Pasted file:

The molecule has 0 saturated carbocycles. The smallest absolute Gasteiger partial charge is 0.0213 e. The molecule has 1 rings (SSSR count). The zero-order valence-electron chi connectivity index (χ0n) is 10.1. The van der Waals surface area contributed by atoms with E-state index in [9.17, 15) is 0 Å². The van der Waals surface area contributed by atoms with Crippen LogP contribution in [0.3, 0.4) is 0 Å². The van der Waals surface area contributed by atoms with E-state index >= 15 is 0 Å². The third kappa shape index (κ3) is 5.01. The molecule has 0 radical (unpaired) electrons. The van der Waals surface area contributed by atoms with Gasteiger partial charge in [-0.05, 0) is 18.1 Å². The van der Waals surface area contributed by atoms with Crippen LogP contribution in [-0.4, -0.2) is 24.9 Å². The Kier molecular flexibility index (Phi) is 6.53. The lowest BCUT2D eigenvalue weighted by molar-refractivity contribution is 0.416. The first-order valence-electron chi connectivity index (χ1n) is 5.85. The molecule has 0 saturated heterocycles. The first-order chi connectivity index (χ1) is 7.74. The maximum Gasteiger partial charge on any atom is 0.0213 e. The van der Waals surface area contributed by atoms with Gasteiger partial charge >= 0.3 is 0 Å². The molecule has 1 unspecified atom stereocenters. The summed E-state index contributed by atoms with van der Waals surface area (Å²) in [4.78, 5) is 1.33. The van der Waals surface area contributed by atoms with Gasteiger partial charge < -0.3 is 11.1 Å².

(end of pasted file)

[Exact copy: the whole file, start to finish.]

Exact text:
The molecule has 0 saturated carbocycles. The smallest absolute Gasteiger partial charge is 0.0213 e. The molecule has 1 rings (SSSR count). The zero-order valence-electron chi connectivity index (χ0n) is 10.1. The van der Waals surface area contributed by atoms with E-state index in [9.17, 15) is 0 Å². The van der Waals surface area contributed by atoms with Crippen LogP contribution in [0.3, 0.4) is 0 Å². The van der Waals surface area contributed by atoms with E-state index >= 15 is 0 Å². The third kappa shape index (κ3) is 5.01. The molecule has 0 radical (unpaired) electrons. The van der Waals surface area contributed by atoms with Gasteiger partial charge in [-0.05, 0) is 18.1 Å². The van der Waals surface area contributed by atoms with Crippen LogP contribution in [-0.4, -0.2) is 24.9 Å². The Kier molecular flexibility index (Phi) is 6.53. The lowest BCUT2D eigenvalue weighted by molar-refractivity contribution is 0.416. The first-order valence-electron chi connectivity index (χ1n) is 5.85. The molecule has 0 saturated heterocycles. The first-order chi connectivity index (χ1) is 7.74. The maximum Gasteiger partial charge on any atom is 0.0213 e. The van der Waals surface area contributed by atoms with Gasteiger partial charge >= 0.3 is 0 Å². The molecule has 1 unspecified atom stereocenters. The summed E-state index contributed by atoms with van der Waals surface area (Å²) in [4.78, 5) is 1.33. The van der Waals surface area contributed by atoms with Gasteiger partial charge < -0.3 is 11.1 Å².